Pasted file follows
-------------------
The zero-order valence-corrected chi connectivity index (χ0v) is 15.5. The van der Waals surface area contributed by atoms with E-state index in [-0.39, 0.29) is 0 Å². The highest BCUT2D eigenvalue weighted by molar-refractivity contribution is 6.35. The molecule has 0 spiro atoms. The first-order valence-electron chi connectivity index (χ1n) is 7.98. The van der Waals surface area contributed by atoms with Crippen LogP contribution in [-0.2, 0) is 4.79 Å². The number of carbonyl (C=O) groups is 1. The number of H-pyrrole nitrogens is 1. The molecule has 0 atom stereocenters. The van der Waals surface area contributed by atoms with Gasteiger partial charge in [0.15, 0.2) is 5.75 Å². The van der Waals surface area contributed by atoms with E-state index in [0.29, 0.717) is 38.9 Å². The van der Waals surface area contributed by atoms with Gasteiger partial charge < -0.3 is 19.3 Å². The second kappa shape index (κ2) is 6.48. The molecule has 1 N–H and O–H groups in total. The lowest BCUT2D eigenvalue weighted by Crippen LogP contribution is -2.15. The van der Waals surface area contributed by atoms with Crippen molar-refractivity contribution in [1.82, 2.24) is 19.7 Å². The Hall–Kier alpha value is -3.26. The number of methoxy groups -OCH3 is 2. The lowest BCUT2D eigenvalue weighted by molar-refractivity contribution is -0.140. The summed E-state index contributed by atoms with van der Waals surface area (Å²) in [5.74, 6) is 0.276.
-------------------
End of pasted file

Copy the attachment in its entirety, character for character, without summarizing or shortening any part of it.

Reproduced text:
The zero-order valence-corrected chi connectivity index (χ0v) is 15.5. The van der Waals surface area contributed by atoms with E-state index in [-0.39, 0.29) is 0 Å². The highest BCUT2D eigenvalue weighted by molar-refractivity contribution is 6.35. The molecule has 0 spiro atoms. The first-order valence-electron chi connectivity index (χ1n) is 7.98. The van der Waals surface area contributed by atoms with Crippen LogP contribution in [-0.2, 0) is 4.79 Å². The number of carbonyl (C=O) groups is 1. The number of H-pyrrole nitrogens is 1. The molecule has 0 atom stereocenters. The van der Waals surface area contributed by atoms with Gasteiger partial charge in [0.15, 0.2) is 5.75 Å². The van der Waals surface area contributed by atoms with E-state index in [0.29, 0.717) is 38.9 Å². The van der Waals surface area contributed by atoms with Gasteiger partial charge < -0.3 is 19.3 Å². The second kappa shape index (κ2) is 6.48. The molecule has 1 N–H and O–H groups in total. The lowest BCUT2D eigenvalue weighted by Crippen LogP contribution is -2.15. The van der Waals surface area contributed by atoms with Crippen molar-refractivity contribution in [1.82, 2.24) is 19.7 Å². The Hall–Kier alpha value is -3.26. The number of methoxy groups -OCH3 is 2. The lowest BCUT2D eigenvalue weighted by molar-refractivity contribution is -0.140. The summed E-state index contributed by atoms with van der Waals surface area (Å²) in [5.74, 6) is 0.276.